I checked out a copy of When Languages Die by linguist K. David Harrison because of his work on the dying languages of Siberian reindeer herders.
As I mentioned yesterday in discussing the Tungus, while there are a whole range of reindeer herders with different cultures across northern Eurasia, from Finland to eastern Siberia, many of the herders north of Mongolia have cultural and linguistic similarities.
The Tsaatan Dukha reindeer herders speak Mongolian, but their "native" tongue is Tuvan, a relatively rare language of the Turkic language group, which is related to Mongolian. Tuvan is also spoken in the Republic of Tuva, nearby northwest Mongolia. Dialects of Tuvan as well as closely related separate languages are spoken by a variety of herding peoples just to the north of Tuva as well as to the south of Tuva in far western Mongolia.
Harrison's doctoral dissertation and his main focus of work is on Tuvan languages. Photos and fairly clear explanations of the languages he works with can be found in the fieldwork section of his website.
The book provides some rather interesting information about the herding peoples he works with. In an attempt to explain how different languages instantiate different types of cognition, he writes a lot about Tuvans' understanding of time and geography. These anecdotes have inherent interest to anyone trying to learn about the reindeer herders, regardless of their linguistic relevance. The book is not linguistically technical and is an easy and fast read.
Beyond the issue of cultural learning, I have to be a little less enthusiastic. Harrison has written this book as an apology for the study, documentation, and attempted salvation of endangered languages around the world. While I am all for trying to preserve forms of human flourishing and history, I am distressed that Harrison has had to fall back on pragmatic and modern arguments.
Men's natural instincts towards beauty and knowledge are adequate arguments in my mind for Harrison's work. But Harrison wants us to believe that languages are a window onto diverse forms of alternative ways of knowing. This perspective is important to him because it puts his work on par with natural sciences. If western sciences can approach nature only through their own non-universal paradigms, then we have something important and "scientific" to learn by studying other ways of knowing.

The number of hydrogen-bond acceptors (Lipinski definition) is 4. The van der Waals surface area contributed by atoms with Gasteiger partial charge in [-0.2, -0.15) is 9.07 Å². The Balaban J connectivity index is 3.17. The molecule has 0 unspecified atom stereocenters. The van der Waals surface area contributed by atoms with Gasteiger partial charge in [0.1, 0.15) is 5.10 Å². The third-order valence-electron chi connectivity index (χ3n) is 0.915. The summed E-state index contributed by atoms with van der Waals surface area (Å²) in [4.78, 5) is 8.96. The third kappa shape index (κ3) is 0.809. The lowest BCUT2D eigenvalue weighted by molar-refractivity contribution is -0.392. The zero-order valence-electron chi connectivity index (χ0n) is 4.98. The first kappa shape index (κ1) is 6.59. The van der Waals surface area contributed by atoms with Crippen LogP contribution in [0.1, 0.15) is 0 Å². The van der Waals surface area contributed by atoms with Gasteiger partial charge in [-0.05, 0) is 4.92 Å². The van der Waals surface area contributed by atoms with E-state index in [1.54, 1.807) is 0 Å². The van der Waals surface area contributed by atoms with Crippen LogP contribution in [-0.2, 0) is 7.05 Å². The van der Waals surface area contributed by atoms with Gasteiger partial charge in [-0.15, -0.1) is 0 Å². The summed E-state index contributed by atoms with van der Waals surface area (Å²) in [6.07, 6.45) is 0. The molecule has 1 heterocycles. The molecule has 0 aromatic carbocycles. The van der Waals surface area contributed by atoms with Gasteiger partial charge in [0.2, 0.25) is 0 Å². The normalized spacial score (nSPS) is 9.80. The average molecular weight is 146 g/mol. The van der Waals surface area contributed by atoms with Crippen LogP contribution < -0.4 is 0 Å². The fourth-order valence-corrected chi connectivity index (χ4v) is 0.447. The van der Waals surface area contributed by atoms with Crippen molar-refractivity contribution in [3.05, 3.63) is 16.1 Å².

Why this perspective is important to Harrison I can't say for sure. But the tone of his book suggests that it is not what really animates him. His writing on the relationship between scientific and indigenous taxonomies is strained, overdone, and tedious. The prose becomes natural and emotional only when he discusses personal discoveries, such as the first written text of the Ös language.
Tolkien, another linguist, in creating the character of Gollum, made him a creature who had an unnatural interest in find the "roots" of mountains deep in the earth. But hobbits and dwarves also dig down in his books for buried splendors. The drive to know the past and to uncover things lost or hidden is a real motivation for many people, one in which Tolkien and Harrison both partake, I think.
That Harrison can't dabble in poetry by baring his own soul a little in defense of his field of inquiry is a statement about the state of the modern academy. Harrison's book is essentially a justification of his life's work based on its "usefulness," a pragmatic argument in line with the culture of productivity, grant writing, and lowest-common-denominator thinking that seems to dominate much of university life as far as I can tell.
The book is especially unfortunate in that the lengths Harrison goes to in showing the cognitive differences and advantages for Tuvans of Tuvan languages ultimately undermine his larger argument.
The Tofans Harrison studies have a preternatural instinct for direction and navigation. Harrison shows that this is related to their language, naming schemes, and ways of communicating. Tofan is "efficient" for knowing the land. But the stress Harrison places on the extent of Tofans' discussions about land and movement show that the cognitive resources demanded to maintain the Tofans' navigational abilities, in terms of time and focus, make the broader Tofan lifestyle extremely inefficient and parochial. The Tofans must work constantly in order to be successful at a very narrow range of skills. In short, the opportunity cost of speaking and being Tofan is the development of science and literature. Although implied, I'm sure this is not the conclusion we are supposed to come to from When Languages Die.
I'm not sure who the target audience is for this book, so I have trouble recommending it or denouncing it. I enjoyed it and sympathize with the author, but remain unconvinced that the importance of language preservation is of a kind with the importance of the human genome project.